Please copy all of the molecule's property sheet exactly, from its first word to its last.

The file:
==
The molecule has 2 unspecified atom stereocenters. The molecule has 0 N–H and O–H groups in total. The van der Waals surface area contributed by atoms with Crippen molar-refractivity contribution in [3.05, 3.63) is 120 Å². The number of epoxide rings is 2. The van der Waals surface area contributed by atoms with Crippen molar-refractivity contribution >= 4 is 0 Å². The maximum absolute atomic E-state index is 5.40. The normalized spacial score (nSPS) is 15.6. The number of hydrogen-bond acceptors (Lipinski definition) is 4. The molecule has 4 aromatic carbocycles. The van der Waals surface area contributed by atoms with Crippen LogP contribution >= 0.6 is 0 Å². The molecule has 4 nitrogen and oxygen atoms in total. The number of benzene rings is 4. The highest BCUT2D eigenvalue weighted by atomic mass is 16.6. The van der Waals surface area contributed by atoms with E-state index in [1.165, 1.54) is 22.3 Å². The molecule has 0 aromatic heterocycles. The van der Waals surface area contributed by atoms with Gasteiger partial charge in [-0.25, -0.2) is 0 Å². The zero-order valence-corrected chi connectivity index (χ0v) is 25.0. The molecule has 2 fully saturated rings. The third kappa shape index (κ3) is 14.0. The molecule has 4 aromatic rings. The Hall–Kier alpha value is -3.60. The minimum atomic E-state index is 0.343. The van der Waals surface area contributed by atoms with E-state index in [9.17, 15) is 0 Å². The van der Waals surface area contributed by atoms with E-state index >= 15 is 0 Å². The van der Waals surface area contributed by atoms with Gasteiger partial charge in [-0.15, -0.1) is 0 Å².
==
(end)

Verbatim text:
The molecule has 2 unspecified atom stereocenters. The molecule has 0 N–H and O–H groups in total. The van der Waals surface area contributed by atoms with Crippen molar-refractivity contribution in [3.05, 3.63) is 120 Å². The number of epoxide rings is 2. The van der Waals surface area contributed by atoms with Crippen molar-refractivity contribution >= 4 is 0 Å². The maximum absolute atomic E-state index is 5.40. The normalized spacial score (nSPS) is 15.6. The number of hydrogen-bond acceptors (Lipinski definition) is 4. The molecule has 4 aromatic carbocycles. The van der Waals surface area contributed by atoms with Crippen LogP contribution >= 0.6 is 0 Å². The molecule has 4 nitrogen and oxygen atoms in total. The number of benzene rings is 4. The highest BCUT2D eigenvalue weighted by atomic mass is 16.6. The van der Waals surface area contributed by atoms with E-state index in [1.165, 1.54) is 22.3 Å². The molecule has 0 aromatic heterocycles. The van der Waals surface area contributed by atoms with Gasteiger partial charge in [-0.25, -0.2) is 0 Å². The zero-order valence-corrected chi connectivity index (χ0v) is 25.0. The molecule has 2 fully saturated rings. The third kappa shape index (κ3) is 14.0. The molecule has 4 aromatic rings. The Hall–Kier alpha value is -3.60. The minimum atomic E-state index is 0.343. The van der Waals surface area contributed by atoms with E-state index in [9.17, 15) is 0 Å². The van der Waals surface area contributed by atoms with E-state index >= 15 is 0 Å². The van der Waals surface area contributed by atoms with Gasteiger partial charge in [-0.15, -0.1) is 0 Å².